Writing your first GPU kernel

Using the high-level GPU array functionality made it easy to perform this computation on the GPU. However, we didn't learn about what's going on under the hood, and that's the main goal of this tutorial. So let's implement the same functionality with a GPU kernel:

function gpu_add1!(y, x)
    for i = 1:length(y)
        @inbounds y[i] += x[i]
    end
    return nothing
end

fill!(y_d, 2)
@cuda gpu_add1!(y_d, x_d)
@test all(Array(y_d) .== 3.0f0)
Test Passed

Aside from using the CuArrays x_d and y_d, the only GPU-specific part of this is the kernel launch via @cuda. The first time you issue this @cuda statement, it will compile the kernel (gpu_add1!) for execution on the GPU. Once compiled, future invocations are fast. You can see what @cuda expands to using ?@cuda from the Julia prompt.

Let's benchmark this:

function bench_gpu1!(y, x)
    CUDA.@sync begin
        @cuda gpu_add1!(y, x)
    end
end
bench_gpu1! (generic function with 1 method)
@btime bench_gpu1!($y_d, $x_d)
  119.783 ms (47 allocations: 1.23 KiB)

That's a lot slower than the version above based on broadcasting. What happened?

Profiling

When you don't get the performance you expect, usually your first step should be to profile the code and see where it's spending its time. For that, you'll need to be able to run NVIDIA's nvprof tool. On Unix systems, launch Julia this way:

$ nvprof --profile-from-start off /path/to/julia

replacing the /path/to/julia with the path to your Julia binary. Note that we don't immediately start the profiler, but instead call into the CUDA APIs and manually start the profiler with CUDA.@profile (thus excluding the time to compile our kernel):

bench_gpu1!(y_d, x_d)  # run it once to force compilation
CUDA.@profile bench_gpu1!(y_d, x_d)
┌ Warning: Calling CUDA.@profile only informs an external profiler to start.
│ The user is responsible for launching Julia under a CUDA profiler like `nvprof`.
│
│ For improved usability, launch Julia under the Nsight Systems profiler:
│ $ nsys launch julia
└ @ CUDA.Profile /builds/JuliaGPU/CUDA.jl/lib/cudadrv/profile.jl:39

When we quit the Julia REPL, the profiler process will print information about the executed kernels and API calls:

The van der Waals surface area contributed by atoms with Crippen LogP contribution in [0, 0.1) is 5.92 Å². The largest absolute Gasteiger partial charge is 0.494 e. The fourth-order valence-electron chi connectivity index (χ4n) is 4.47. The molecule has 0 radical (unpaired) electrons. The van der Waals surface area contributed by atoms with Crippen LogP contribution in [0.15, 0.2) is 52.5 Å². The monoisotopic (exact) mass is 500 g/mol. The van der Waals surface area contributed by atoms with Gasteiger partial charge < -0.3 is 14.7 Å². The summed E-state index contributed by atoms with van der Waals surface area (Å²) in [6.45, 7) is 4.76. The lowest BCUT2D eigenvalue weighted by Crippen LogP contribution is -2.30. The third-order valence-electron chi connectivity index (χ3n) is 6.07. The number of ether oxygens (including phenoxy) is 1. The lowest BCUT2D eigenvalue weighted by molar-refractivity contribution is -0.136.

==2574== Profiling result:
            Type  Time(%)      Time     Calls       Avg       Min       Max  Name
 GPU activities:  100.00%  247.61ms         1  247.61ms  247.61ms  247.61ms  ptxcall_gpu_add1__1
      API calls:   99.54%  247.83ms         1  247.83ms  247.83ms  247.83ms  cuEventSynchronize
                    0.46%  1.1343ms         1  1.1343ms  1.1343ms  1.1343ms  cuLaunchKernel
                    0.00%  4.9490us         1  4.9490us  4.9490us  4.9490us  cuEventRecord
                    0.00%  4.4190us         1  4.4190us  4.4190us  4.4190us  cuEventCreate
                    0.00%     960ns         2     480ns     358ns     602ns  cuCtxGetCurrent

You can see that 100% of the time was spent in ptxcall_gpu_add1__1, the name of the kernel that CUDA.jl assigned when compiling gpu_add1! for these inputs. (Had you created arrays of multiple data types, e.g., xu_d = CUDA.fill(0x01, N), you might have also seen ptxcall_gpu_add1__2 and so on. Like the rest of Julia, you can define a single method and it will be specialized at compile time for the particular data types you're using.)

For further insight, run the profiling with the option --print-gpu-trace. You can also invoke Julia with as argument the path to a file containing all commands you want to run (including a call to CUDA.@profile):

$ nvprof --profile-from-start off --print-gpu-trace /path/to/julia /path/to/script.jl
     Start  Duration   Grid Size   Block Size     Regs*    SSMem*    DSMem*           Device   Context    Stream  Name
  13.3134s  245.04ms     (1 1 1)      (1 1 1)        20        0B        0B  GeForce GTX TIT         1         7  ptxcall_gpu_add1__1 [34]

The key thing to note here is the (1 1 1) in the "Grid Size" and "Block Size" columns. These terms will be explained shortly, but for now, suffice it to say that this is an indication that this computation ran sequentially. Of note, sequential processing with GPUs is much slower than with CPUs; where GPUs shine is with large-scale parallelism.

Writing a parallel GPU kernel

To speed up the kernel, we want to parallelize it, which means assigning different tasks to different threads. To facilitate the assignment of work, each CUDA thread gets access to variables that indicate its own unique identity, much as Threads.threadid() does for CPU threads. The CUDA analogs of threadid and nthreads are called threadIdx and blockDim, respectively; one difference is that these return a 3-dimensional structure with fields x, y, and z to simplify cartesian indexing for up to 3-dimensional arrays. Consequently we can assign unique work in the following way:

function gpu_add2!(y, x)
    index = threadIdx().x    # this example only requires linear indexing, so just use `x`
    stride = blockDim().x
    for i = index:stride:length(y)
        @inbounds y[i] += x[i]
    end
    return nothing
end

fill!(y_d, 2)